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Advice on going paperless?

Advice on going paperless?

Advice on going paperless?

I have been given the task of helping our department begin the process of going paperless (or nearly paperless) for engineering drawings. This is primarily driven by the fact that plotter/scanner rental, plotter supplies, and shipping drawings to our home office overseas is starting to get very expensive (we are spending close to $10,000/year for everything). We are planning on implementing a process where drawings will be generated by the CAD software, digitally approved and signed, and sent to the home office by secure file transfer. The problem we have is determining what to do for the following issues:

1. Currently we rent a plotter with large format scanner but we would like to get rid of it because support is lousy and its expensive to operate. Our plan was to purchase an inexpensive plotter for the rare occasions we will need to print a full size drawing. The issue is that we don't know what to do about a large format plotter.
2. Our Quality department currently uses paper drawings for inspection purposes and they are very reluctant to give this up, so I'm looking for ideas to help them do away with paper as much as possible without interfering with inspections.
3. Our younger engineers are content with doing drawing checks using 8.5"x11" or 11"x17" size paper, but the older engineers want everything printed full size (up to A0 in some case). Because of this, I'm looking for ideas to give the older engineers a paper-like experience for checking drawings without plotting everything in sight.

If anyone out there has ideas or tips for going paperless, I would be very happy to hear them.

RE: Advice on going paperless?

"3. Our younger engineers are content with doing drawing checks using 8.5"x11" or 11"x17" size paper, but the older engineers want everything printed full size (up to A0 in some case). Because of this, I'm looking for ideas to give the older engineers a paper-like experience for checking drawings without plotting everything in sight."

If you are producing A0/E size drawings I strongly recommend keeping the ability to at least print hard copy C size drawings. E size drawing scaled to C is normally legible. We actually increased our drawing font size from around .12" to .15" to facilitate legibility of drawings printed at smaller scale but E drawings on 11*17 are still a strain.

Also how anyone can seriously check all but the simplest drawing on 8.5*11 is beyond me. It's not just the scale of the drawing but if you need to add any written comments/corrections etc. then it's difficult to fit them in.

(Some might wonder what the younger, and presumably inexperienced, engineers are even doing checking drawings - if by checking you mean really detail drawing check.)

I have twin 26" monitors on my PC and still struggle to properly review drawings on the screen, if I'm seriously reviewing a drawing I print hard copy. However it has massively reduced the number of reference prints I run off as I can generally have any reference drawing or data sheet etc. on one screen at reasonable scale while working CAD on the other screen.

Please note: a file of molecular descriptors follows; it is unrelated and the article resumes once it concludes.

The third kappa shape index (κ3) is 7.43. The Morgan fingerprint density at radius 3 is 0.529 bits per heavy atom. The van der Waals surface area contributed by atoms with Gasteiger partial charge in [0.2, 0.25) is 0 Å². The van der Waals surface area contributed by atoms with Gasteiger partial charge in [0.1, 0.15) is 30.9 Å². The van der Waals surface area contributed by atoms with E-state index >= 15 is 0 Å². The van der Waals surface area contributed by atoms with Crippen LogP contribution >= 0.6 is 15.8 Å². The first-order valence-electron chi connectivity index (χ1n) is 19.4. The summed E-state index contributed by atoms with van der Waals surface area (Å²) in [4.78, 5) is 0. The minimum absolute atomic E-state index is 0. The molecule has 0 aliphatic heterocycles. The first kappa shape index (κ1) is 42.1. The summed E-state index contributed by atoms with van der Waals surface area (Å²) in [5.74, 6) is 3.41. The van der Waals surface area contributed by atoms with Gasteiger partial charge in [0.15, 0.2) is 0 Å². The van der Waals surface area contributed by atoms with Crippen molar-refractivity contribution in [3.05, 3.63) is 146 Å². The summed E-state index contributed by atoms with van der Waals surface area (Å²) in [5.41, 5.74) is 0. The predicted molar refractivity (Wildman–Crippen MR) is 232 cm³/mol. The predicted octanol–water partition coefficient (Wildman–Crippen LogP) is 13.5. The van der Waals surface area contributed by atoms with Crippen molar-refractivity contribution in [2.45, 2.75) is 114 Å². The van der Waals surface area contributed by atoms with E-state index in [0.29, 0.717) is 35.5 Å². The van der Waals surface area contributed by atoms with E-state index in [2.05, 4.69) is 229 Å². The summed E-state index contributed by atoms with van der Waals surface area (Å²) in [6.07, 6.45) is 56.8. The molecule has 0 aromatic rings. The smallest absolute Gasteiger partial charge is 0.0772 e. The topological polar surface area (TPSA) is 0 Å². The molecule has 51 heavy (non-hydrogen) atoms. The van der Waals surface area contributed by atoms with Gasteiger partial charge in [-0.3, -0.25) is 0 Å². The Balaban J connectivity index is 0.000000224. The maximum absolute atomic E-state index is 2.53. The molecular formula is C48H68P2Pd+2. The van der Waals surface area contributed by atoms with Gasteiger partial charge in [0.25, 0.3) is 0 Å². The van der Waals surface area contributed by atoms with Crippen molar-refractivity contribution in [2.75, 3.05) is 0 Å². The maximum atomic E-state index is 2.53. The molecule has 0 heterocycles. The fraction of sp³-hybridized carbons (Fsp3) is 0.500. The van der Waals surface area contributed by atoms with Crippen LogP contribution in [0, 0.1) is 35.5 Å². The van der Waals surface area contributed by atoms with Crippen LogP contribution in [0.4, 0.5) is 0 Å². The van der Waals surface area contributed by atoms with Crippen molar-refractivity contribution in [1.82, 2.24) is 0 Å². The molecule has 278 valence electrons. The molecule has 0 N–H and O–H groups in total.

Our CAD system has a view & mark up utility for data review etc. but we don't make much use of it, maybe we should more.

Posting guidelines FAQ731-376: Eng-Tips.com Forum Policies http://eng-tips.com/market.cfm? (probably not aimed specifically at you)
What is Engineering anyway: FAQ1088-1484: In layman terms, what is "engineering"?

RE: Advice on going paperless?

Funny, I just started a thread in another forum because a fabricator is refusing to accept hard copies of shop drawings. A standard program used in the structural industry, although I don't use it, is Bluebeam which allows for markups to be placed directly on drawings. The program allows for use on a tablet.... although ios requires an $9.99 purchase. I don't know if this helps you or not, but I thought I would let you know anyway.

RE: Advice on going paperless?

We print to PDF and use Brava or Adobe Pro.

We use this to review and mark up shop drawings.

It saves a lot of paper since we (whole project team) typically got 6 copies of the shop drawings to make sure everybody got a chance to review.

If somebody wants to print, they can print them whatever size they want.

RE: Advice on going paperless?

Two decades ago my then employer ( a medical electronics manufacturer) went paperless.

Our paper consumption went up by a factor of five, maybe ten.

After the transition, our paper supplier was restocking the pallet loads of paper at the printers at least twice a week.

Mike Halloran
Pembroke Pines, FL, USA

RE: Advice on going paperless?

I think paperless is fairly straightforward. Everything is produced in CAD and stored and distributed in PDF. If someone needs a hardcopy for any reason such as checking, you maintain a $2000 inkjet large format plotter and they make a personal copy. If you need a large print run, you send it out to a print shop. You send back your $100,000 laser plotter. You scan pencil sketches and hardcopy markups if you need to keep them. You can create digital stamps which are equivalent of a shop drawing stamp which goes into the PDF.